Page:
MK: That's a good observation that the book really has two sides. Sometimes I think about it that way, in that one chunk of it or two ways of thinking about slaveholders in power, the first is the more intellectual ideological view of situations of slavery's place in an evolving and contested 19th century world politics and the second scene which maybe gets even more space in the book is actually what they were doing and not just their ideas, but their practices. One thing that I'll talk about now is the way that slaveholders were committed to the peace time reform of expansion of the U.S. Military and the U.S. Navy that I think informed by an international and ideological calculus in which led them to see the United States as the hemispheric chief defender of slave property and slave systems. That intellectual calculus, or ideological calculus, helped fortify southern belief in strengthening U.S. Military power. Even though to some extent it clashed with a traditional commitment to states' rights or a weaker federal government that characterized the politics of someone like John C. Calhoun who was very wary of an empowered national government in domestic affairs, but when it came to foreign policy, and especially the foreign policy of slavery, was a champion of naval expansion. Abel Upshur who I mentioned earlier, a constitutional theorist who ends up as Secretary of the Navy in the early 1840s proposes and partially achieves a massive and unprecedented naval expansion and reorganization intended in his mind and in the mind of people like Calhoun to contest British power on the American Coast, Gulf of Mexico and the Caribbean. This was to help protect potentially vulnerable slaveholding society in Cuba and also certainly Texas. So those are basically the two main geopolitical themes, expansion and reform of U.S. military and the navy. Jefferson Davis does this similar thing to the US army in the 1850s. And also diplomatic links and connections and shared geopolitical objectives with the other major slaveholding societies in the hemisphere which really are Brazil, Cuba and the republic of Texas.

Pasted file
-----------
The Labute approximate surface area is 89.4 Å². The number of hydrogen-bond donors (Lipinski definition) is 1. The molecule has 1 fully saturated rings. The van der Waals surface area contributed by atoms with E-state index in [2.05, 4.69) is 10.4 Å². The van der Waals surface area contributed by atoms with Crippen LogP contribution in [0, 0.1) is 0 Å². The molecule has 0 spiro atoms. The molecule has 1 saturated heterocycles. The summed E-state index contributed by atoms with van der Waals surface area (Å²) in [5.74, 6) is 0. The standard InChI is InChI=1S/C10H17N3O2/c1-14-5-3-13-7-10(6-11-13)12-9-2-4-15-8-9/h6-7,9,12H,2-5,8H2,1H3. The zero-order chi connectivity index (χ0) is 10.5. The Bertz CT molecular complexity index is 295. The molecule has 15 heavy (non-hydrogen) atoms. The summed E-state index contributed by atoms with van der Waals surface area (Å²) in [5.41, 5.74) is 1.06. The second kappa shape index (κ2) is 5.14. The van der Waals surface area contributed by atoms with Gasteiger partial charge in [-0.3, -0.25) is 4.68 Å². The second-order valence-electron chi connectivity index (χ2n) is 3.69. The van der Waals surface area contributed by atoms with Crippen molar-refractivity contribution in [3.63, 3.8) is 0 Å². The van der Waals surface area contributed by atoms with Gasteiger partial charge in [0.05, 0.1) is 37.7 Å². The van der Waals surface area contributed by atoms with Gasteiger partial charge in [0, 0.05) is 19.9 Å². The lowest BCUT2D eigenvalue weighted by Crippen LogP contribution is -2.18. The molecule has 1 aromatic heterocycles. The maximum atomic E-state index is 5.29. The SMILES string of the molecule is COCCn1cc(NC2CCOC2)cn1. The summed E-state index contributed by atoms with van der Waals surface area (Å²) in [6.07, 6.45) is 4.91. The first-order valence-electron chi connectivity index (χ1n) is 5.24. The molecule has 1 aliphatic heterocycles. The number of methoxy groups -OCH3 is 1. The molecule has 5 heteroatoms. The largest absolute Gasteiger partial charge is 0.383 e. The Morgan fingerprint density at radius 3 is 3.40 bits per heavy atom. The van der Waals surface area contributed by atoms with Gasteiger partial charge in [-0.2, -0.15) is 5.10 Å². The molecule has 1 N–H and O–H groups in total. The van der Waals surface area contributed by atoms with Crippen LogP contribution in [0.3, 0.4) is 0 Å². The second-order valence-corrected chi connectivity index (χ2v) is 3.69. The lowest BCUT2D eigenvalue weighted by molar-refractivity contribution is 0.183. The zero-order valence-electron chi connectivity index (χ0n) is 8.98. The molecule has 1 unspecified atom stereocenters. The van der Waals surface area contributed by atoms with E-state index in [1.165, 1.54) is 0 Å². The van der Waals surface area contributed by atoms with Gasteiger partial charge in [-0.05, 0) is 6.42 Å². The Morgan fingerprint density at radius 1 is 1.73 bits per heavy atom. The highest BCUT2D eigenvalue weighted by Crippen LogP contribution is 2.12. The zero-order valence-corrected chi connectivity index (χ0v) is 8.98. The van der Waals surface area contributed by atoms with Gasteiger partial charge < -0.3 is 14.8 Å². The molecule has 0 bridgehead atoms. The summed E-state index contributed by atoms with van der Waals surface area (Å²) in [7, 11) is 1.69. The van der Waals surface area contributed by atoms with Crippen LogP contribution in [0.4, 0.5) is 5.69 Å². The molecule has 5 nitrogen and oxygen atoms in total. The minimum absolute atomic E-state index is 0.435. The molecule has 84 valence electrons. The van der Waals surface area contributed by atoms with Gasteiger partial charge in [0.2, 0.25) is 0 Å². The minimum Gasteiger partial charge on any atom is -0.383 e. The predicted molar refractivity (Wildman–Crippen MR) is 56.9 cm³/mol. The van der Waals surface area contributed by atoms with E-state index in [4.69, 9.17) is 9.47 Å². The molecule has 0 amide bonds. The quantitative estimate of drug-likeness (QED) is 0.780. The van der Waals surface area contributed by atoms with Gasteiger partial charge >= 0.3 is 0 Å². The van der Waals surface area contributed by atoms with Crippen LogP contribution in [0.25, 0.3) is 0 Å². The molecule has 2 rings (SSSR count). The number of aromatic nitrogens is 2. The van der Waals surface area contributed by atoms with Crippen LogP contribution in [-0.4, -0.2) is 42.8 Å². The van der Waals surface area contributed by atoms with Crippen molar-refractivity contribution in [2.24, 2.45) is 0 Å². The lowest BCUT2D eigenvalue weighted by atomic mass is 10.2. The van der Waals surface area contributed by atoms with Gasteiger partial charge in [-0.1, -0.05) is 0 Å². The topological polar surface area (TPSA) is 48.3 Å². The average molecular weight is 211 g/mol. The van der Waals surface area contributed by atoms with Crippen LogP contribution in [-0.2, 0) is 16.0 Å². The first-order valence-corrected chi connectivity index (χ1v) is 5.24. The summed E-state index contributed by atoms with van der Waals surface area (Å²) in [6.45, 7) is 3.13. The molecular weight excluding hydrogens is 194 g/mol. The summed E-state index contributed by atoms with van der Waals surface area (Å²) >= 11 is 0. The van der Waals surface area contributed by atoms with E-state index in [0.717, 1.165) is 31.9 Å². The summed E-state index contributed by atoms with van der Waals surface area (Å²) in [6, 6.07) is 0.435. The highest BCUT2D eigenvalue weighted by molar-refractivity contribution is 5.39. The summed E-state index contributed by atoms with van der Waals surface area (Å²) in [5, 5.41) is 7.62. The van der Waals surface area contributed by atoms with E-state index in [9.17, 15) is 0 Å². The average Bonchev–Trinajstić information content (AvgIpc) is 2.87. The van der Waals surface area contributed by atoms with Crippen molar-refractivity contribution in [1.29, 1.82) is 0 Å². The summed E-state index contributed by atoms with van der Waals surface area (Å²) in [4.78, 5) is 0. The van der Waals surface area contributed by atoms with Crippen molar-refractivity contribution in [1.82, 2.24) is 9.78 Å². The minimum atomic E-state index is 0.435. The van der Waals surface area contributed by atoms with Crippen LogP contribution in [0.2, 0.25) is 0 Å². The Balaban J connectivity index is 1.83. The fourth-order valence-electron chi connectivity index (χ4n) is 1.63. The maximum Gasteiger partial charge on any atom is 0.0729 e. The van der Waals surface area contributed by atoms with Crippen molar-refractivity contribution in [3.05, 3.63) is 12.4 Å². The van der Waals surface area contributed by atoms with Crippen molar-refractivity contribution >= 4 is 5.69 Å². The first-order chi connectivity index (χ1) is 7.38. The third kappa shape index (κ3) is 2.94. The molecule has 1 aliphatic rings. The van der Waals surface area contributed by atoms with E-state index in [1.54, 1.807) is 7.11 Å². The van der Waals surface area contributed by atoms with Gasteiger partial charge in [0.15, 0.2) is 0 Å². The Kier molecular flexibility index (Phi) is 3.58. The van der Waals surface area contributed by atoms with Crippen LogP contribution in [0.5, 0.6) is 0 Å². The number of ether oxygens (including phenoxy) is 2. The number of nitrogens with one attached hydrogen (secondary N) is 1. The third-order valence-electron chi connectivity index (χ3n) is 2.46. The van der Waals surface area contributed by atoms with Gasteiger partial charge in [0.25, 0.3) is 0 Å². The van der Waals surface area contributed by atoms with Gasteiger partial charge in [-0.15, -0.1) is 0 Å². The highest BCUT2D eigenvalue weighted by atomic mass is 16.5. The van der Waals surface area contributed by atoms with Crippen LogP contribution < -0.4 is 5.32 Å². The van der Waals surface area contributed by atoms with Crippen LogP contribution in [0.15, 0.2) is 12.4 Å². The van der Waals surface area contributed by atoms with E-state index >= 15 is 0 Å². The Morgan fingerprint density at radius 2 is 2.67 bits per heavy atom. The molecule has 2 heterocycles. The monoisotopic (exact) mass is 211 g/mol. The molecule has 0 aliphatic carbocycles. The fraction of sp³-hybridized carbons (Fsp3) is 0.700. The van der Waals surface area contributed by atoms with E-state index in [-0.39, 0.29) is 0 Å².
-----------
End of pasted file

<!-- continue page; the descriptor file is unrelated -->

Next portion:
CWBR: So what you're saying is basically by the mid-19th century the world seems on a tipping point between these two ideologies. Between free labor, that is represented in and upheld by Britain, an imperial abolition as you call it and a slaveholding, bounded regime of labor. Could you talk a little bit about how slaveholders in the United States looked at colonialism throughout Europe? And as it begins to develop in the 40s and 50s, how did they integrate Europe becoming more colonial especially Britain?